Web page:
Eye contact with members of your audience is a vital element in ensuring that your message is being received and understood. Alas, many speakers focus either on their notes (or worse, their script, which they read head-down) or on their slides. You should aim to make eye contact for more than half of the time you are speaking. I advise aiming for at least ninety per cent if you want to make a real impression.
Eye contact is not just about paying respect to your audience. It's also a very good way of seeing whether they understand what you are saying. If you are looking directly at them, you will easily be able to detect either nods and smiles of understanding, or frowns and head-shaking showing disagreement or confusion. In the latter case, you need to change what you say, or the way you're saying it.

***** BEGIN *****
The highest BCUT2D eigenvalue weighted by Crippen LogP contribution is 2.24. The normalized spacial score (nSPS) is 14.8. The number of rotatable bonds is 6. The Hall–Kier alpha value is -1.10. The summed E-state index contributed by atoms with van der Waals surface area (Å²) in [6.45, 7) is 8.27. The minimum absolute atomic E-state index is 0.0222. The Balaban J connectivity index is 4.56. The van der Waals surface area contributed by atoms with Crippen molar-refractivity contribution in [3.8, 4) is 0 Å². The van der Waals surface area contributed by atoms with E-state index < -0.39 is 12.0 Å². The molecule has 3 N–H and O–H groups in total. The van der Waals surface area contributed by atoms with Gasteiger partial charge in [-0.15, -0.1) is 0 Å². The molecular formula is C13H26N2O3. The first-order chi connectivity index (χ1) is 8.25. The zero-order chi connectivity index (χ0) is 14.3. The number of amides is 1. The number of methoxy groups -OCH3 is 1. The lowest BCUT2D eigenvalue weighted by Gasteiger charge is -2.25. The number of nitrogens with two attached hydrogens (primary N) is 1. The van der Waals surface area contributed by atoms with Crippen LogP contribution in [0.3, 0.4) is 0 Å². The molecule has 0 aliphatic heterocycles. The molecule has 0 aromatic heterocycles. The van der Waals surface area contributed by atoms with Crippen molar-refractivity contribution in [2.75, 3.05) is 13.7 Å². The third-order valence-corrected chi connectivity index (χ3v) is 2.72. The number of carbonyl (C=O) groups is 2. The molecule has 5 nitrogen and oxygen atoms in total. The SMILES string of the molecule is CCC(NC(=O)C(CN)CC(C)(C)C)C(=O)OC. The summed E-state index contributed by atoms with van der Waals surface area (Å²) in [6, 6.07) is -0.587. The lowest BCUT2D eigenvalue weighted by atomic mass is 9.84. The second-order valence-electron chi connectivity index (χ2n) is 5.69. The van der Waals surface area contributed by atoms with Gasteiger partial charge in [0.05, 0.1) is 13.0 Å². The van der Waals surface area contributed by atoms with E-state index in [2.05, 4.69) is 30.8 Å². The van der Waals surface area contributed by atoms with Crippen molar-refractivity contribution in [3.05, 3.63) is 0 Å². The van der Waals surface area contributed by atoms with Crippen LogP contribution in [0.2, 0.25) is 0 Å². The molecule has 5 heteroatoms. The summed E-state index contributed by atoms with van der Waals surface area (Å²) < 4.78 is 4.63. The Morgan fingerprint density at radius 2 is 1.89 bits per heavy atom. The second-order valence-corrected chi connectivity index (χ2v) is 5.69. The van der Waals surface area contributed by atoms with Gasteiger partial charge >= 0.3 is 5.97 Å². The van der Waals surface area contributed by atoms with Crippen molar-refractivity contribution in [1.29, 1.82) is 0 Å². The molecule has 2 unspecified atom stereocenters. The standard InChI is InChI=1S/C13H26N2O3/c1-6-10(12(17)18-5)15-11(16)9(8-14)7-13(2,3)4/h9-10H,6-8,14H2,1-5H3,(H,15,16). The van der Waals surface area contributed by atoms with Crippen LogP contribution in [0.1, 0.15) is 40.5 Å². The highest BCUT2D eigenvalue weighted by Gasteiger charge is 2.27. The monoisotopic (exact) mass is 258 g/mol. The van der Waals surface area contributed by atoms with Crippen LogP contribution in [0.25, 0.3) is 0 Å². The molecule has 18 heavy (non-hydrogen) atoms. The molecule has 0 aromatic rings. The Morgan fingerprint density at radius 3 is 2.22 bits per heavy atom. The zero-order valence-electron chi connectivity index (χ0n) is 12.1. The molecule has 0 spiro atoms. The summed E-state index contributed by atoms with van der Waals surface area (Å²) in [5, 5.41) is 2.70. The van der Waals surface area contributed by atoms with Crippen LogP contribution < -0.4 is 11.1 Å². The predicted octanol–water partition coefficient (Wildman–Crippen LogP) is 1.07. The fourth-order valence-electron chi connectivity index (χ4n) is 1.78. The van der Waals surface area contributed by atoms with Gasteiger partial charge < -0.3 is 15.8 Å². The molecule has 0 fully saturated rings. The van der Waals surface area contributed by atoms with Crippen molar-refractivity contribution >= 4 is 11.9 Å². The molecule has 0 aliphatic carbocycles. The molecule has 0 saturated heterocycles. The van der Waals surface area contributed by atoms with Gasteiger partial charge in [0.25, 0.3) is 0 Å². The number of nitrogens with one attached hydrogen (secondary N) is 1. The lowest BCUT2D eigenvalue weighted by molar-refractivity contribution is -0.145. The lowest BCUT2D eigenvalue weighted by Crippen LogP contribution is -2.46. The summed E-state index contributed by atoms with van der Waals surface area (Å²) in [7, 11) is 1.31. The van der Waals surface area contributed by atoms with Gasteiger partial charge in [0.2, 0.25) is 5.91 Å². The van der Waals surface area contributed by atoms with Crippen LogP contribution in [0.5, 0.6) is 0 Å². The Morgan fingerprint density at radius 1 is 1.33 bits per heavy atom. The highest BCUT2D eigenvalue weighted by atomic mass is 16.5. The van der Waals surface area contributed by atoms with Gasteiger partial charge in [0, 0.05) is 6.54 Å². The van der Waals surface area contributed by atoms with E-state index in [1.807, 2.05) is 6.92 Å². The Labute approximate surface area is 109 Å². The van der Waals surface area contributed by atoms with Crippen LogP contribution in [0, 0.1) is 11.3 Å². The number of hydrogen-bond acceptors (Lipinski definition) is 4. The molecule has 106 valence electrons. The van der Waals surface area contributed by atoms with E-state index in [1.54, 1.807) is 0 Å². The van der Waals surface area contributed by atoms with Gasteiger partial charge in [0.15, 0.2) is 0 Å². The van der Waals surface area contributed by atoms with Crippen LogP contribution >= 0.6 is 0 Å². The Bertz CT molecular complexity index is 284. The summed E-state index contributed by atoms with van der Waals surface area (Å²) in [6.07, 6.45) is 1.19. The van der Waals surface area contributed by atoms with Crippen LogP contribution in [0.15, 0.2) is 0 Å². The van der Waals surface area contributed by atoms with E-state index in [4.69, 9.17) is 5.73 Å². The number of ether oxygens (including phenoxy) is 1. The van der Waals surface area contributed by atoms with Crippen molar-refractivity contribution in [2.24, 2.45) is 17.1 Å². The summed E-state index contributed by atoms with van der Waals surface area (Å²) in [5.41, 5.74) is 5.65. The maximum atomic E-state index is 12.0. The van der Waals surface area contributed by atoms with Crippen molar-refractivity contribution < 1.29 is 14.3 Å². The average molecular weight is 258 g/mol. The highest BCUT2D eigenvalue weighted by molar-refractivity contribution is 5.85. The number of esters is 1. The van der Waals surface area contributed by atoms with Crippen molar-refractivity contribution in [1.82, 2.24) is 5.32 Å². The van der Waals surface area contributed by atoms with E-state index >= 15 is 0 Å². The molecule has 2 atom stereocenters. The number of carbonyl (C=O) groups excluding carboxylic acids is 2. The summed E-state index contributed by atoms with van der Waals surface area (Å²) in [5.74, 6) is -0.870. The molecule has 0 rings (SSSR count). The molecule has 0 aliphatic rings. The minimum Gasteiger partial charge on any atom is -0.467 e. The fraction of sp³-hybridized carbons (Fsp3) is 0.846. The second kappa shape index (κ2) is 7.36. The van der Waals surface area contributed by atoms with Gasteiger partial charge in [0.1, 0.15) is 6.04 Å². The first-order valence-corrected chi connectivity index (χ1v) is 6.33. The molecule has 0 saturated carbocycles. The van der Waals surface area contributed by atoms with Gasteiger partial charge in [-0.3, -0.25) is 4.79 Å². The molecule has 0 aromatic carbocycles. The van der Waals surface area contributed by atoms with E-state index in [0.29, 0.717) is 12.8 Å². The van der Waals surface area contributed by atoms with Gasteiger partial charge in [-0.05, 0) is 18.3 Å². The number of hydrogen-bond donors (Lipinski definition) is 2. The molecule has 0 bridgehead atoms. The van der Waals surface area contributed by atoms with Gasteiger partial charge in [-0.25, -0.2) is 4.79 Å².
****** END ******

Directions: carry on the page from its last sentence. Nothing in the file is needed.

If you are working from a prepared script, and there is little time to rehearse, there is a technique you can use which still allows you to have eye contact while you are speaking. Known as the "Bowman Technique", it was used very successfully by the great speech coach Lee Bowman to improve the delivery style of many public figures and politicians, including many US Presidents.
It works like this:
- Look down at your script and read a couple of sentences
- Look up at the audience and deliver those sentences. You don't need to be word-for-word. It's the meaning that matters
- Repeat until the end of the speech